The Heavy Photon Search (HPS) experiment at Jefferson Lab is searching for a new $U(1)$ vector boson ("heavy photon", "dark photon" or $A'$) in the mass range of 20-500 MeV/c$^2$. An $A'$ in this mass region is natural in hidden sector models of light, thermal dark matter. The $A'$ couples to the ordinary photon through kinetic mixing, which induces its coupling to electric charge. Since heavy photons couple to electrons, they can be produced through a process analogous to bremsstrahlung, subsequently decaying to an $e^+e^-$ pair, which can be observed as a narrow resonance above the dominant QED trident background. For suitably small couplings, heavy photons travel detectable distances before decaying, providing a second signature. HPS accesses unexplored regions in the mass-coupling parameter space.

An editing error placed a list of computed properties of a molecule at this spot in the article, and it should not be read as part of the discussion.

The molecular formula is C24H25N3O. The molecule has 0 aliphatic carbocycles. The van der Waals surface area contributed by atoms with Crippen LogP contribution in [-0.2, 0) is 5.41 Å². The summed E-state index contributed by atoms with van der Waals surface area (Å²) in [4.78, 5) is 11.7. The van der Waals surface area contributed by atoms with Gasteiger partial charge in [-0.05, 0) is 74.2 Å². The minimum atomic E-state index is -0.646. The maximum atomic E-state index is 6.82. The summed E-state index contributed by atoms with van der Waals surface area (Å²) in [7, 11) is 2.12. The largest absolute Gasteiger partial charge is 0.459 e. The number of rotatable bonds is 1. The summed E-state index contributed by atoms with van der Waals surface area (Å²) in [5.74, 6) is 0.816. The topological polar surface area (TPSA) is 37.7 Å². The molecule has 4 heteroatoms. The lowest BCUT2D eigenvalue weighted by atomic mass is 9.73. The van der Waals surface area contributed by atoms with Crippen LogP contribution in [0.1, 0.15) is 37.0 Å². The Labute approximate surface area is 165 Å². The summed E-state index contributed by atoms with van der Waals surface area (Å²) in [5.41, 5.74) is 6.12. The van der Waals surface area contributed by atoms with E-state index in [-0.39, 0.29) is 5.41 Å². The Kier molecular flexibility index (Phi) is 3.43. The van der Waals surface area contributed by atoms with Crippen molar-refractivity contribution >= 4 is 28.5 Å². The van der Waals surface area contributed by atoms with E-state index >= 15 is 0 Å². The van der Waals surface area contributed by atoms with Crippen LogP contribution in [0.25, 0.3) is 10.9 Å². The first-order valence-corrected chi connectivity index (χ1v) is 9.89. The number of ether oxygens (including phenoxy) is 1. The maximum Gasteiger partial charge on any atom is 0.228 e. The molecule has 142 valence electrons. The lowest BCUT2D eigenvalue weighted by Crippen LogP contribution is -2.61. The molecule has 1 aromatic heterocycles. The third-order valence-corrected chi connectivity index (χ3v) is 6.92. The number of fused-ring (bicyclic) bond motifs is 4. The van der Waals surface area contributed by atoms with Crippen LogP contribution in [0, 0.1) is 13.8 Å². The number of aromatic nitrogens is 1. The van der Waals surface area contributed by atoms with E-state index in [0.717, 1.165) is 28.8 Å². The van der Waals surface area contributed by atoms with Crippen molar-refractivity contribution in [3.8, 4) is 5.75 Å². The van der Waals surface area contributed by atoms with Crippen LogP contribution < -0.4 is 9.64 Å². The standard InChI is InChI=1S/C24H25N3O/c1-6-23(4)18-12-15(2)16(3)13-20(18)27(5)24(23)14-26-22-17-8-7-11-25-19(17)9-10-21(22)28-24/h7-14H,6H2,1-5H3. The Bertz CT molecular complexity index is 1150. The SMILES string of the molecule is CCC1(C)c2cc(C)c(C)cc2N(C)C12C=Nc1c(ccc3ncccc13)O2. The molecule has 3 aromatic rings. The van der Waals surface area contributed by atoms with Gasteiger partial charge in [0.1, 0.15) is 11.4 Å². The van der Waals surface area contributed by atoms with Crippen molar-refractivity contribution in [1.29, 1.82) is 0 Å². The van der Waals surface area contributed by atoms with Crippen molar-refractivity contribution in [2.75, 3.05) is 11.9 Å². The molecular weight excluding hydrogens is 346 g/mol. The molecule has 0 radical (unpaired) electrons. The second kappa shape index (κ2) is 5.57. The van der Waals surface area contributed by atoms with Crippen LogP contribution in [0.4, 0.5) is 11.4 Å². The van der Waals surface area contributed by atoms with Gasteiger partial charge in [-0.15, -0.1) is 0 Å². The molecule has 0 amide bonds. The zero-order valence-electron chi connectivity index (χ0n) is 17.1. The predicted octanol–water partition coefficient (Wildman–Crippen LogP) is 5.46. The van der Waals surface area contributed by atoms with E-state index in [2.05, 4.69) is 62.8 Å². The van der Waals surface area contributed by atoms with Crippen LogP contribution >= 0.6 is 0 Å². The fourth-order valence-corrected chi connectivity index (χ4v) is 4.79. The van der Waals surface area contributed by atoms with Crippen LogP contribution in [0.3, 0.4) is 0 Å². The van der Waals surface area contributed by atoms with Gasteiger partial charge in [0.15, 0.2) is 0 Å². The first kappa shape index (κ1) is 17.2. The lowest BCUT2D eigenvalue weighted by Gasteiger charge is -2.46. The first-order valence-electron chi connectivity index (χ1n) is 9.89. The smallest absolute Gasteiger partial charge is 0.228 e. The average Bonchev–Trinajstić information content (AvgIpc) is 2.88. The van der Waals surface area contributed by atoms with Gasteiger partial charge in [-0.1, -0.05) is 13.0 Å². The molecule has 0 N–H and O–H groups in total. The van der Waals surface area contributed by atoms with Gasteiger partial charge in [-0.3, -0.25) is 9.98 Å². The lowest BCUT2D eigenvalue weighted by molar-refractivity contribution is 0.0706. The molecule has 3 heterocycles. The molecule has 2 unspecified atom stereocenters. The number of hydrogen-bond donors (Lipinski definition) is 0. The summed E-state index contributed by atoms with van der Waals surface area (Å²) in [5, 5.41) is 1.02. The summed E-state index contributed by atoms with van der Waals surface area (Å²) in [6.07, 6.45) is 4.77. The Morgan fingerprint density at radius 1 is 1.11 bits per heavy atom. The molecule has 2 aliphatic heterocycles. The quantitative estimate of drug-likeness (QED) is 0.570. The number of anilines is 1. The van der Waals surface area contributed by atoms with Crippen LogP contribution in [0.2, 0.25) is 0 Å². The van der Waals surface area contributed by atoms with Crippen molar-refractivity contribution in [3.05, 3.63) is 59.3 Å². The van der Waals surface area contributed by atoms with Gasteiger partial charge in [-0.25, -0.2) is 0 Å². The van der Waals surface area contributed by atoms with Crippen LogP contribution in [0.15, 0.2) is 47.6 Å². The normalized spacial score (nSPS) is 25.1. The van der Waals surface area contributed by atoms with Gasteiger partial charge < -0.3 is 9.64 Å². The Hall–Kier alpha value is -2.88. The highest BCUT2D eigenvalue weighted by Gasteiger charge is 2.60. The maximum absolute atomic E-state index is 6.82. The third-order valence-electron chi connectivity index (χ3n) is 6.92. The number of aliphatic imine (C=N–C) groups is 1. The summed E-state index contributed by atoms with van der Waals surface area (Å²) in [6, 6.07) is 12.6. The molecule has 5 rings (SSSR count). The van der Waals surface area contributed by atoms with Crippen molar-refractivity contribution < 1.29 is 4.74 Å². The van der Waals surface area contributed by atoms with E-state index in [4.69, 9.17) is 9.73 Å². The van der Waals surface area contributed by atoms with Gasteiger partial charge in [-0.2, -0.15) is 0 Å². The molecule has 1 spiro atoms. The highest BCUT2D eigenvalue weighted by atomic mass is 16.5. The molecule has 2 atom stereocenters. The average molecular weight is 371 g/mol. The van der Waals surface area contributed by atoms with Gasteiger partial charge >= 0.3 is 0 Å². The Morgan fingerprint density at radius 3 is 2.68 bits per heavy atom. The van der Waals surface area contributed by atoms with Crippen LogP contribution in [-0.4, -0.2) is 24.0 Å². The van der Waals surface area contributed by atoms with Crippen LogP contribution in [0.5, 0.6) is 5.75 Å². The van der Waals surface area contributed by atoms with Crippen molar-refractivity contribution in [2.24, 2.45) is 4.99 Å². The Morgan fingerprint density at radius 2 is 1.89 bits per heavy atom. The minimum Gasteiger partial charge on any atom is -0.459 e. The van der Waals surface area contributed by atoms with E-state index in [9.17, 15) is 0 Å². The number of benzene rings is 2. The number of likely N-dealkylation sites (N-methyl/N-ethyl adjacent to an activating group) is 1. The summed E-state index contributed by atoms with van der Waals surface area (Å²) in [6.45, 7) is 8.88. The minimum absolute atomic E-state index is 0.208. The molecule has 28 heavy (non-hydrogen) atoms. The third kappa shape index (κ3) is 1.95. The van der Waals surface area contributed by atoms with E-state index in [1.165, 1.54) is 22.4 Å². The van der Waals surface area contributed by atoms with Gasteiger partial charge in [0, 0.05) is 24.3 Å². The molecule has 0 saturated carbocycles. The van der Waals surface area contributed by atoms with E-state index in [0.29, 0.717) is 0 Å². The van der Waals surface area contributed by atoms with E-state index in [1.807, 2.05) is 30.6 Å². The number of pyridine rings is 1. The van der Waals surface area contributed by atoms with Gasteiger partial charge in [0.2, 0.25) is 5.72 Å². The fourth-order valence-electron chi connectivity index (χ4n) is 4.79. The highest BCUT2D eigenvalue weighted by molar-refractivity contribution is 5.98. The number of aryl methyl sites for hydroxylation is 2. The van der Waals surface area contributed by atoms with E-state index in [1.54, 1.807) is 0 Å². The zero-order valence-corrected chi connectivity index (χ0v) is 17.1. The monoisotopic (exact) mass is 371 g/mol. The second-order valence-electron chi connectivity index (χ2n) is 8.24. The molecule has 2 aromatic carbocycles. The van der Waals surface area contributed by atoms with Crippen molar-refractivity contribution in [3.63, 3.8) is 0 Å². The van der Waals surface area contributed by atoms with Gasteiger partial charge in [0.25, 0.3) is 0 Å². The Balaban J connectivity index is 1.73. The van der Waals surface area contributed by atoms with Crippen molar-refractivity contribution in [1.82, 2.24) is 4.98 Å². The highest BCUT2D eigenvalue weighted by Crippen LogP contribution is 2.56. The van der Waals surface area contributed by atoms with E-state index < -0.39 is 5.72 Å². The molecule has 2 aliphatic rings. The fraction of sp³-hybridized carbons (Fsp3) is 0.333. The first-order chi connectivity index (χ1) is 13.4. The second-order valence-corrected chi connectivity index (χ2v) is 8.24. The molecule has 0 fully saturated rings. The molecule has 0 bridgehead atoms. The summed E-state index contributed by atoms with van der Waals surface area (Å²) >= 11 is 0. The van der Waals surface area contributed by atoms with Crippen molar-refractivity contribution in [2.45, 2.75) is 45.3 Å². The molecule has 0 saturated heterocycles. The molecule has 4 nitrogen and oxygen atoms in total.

The experiment uses the CEBAF electron beam located at Jefferson Lab to accelerate electrons which are then incident on a thin tungsten target. The outgoing $e^+e^-$ pair is detected in a compact, large acceptance forward spectrometer consisting of a silicon vertex tracker and lead tungstate electromagnetic calorimeter.
HPS conducted successful engineering runs in the spring of 2015 using a 1.056 GeV, 50 nA beam and in the spring of 2016 using a 2.3 GeV, 200 nA beam, and is readying an upgraded detector for an extended physics run for summer 2019. This talk will present the results of the 2015 run, preliminary results of the 2016 run, and prospects for the 2019 run.